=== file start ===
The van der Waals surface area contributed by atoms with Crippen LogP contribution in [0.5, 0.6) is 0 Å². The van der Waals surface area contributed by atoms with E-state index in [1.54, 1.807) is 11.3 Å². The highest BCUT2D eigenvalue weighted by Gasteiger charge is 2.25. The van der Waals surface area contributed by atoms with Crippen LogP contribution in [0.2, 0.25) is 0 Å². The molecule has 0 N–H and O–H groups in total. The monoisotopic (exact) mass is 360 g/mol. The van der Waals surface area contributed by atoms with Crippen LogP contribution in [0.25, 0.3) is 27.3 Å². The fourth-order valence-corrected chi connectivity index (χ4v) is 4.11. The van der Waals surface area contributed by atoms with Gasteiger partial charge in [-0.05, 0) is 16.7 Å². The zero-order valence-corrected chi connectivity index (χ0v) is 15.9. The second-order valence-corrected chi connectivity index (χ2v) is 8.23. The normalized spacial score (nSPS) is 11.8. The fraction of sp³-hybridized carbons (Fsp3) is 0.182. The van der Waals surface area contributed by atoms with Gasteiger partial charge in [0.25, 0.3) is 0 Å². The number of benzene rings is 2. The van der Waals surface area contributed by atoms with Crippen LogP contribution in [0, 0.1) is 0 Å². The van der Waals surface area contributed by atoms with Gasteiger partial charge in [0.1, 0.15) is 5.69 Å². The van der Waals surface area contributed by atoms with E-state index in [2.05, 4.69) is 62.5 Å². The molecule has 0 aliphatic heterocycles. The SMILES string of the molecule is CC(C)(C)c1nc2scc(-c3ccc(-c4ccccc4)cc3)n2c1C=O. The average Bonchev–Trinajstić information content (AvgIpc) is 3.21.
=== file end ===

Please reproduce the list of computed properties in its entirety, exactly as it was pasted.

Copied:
The van der Waals surface area contributed by atoms with Crippen LogP contribution in [0.5, 0.6) is 0 Å². The van der Waals surface area contributed by atoms with E-state index in [1.54, 1.807) is 11.3 Å². The highest BCUT2D eigenvalue weighted by Gasteiger charge is 2.25. The van der Waals surface area contributed by atoms with Crippen LogP contribution in [0.2, 0.25) is 0 Å². The molecule has 0 N–H and O–H groups in total. The monoisotopic (exact) mass is 360 g/mol. The van der Waals surface area contributed by atoms with Crippen LogP contribution in [0.25, 0.3) is 27.3 Å². The fourth-order valence-corrected chi connectivity index (χ4v) is 4.11. The van der Waals surface area contributed by atoms with Gasteiger partial charge in [-0.05, 0) is 16.7 Å². The zero-order valence-corrected chi connectivity index (χ0v) is 15.9. The second-order valence-corrected chi connectivity index (χ2v) is 8.23. The normalized spacial score (nSPS) is 11.8. The fraction of sp³-hybridized carbons (Fsp3) is 0.182. The van der Waals surface area contributed by atoms with Gasteiger partial charge in [0.25, 0.3) is 0 Å². The number of benzene rings is 2. The van der Waals surface area contributed by atoms with Crippen LogP contribution in [0, 0.1) is 0 Å². The van der Waals surface area contributed by atoms with Gasteiger partial charge in [0.1, 0.15) is 5.69 Å². The van der Waals surface area contributed by atoms with E-state index in [2.05, 4.69) is 62.5 Å². The molecule has 0 aliphatic heterocycles. The SMILES string of the molecule is CC(C)(C)c1nc2scc(-c3ccc(-c4ccccc4)cc3)n2c1C=O. The average Bonchev–Trinajstić information content (AvgIpc) is 3.21.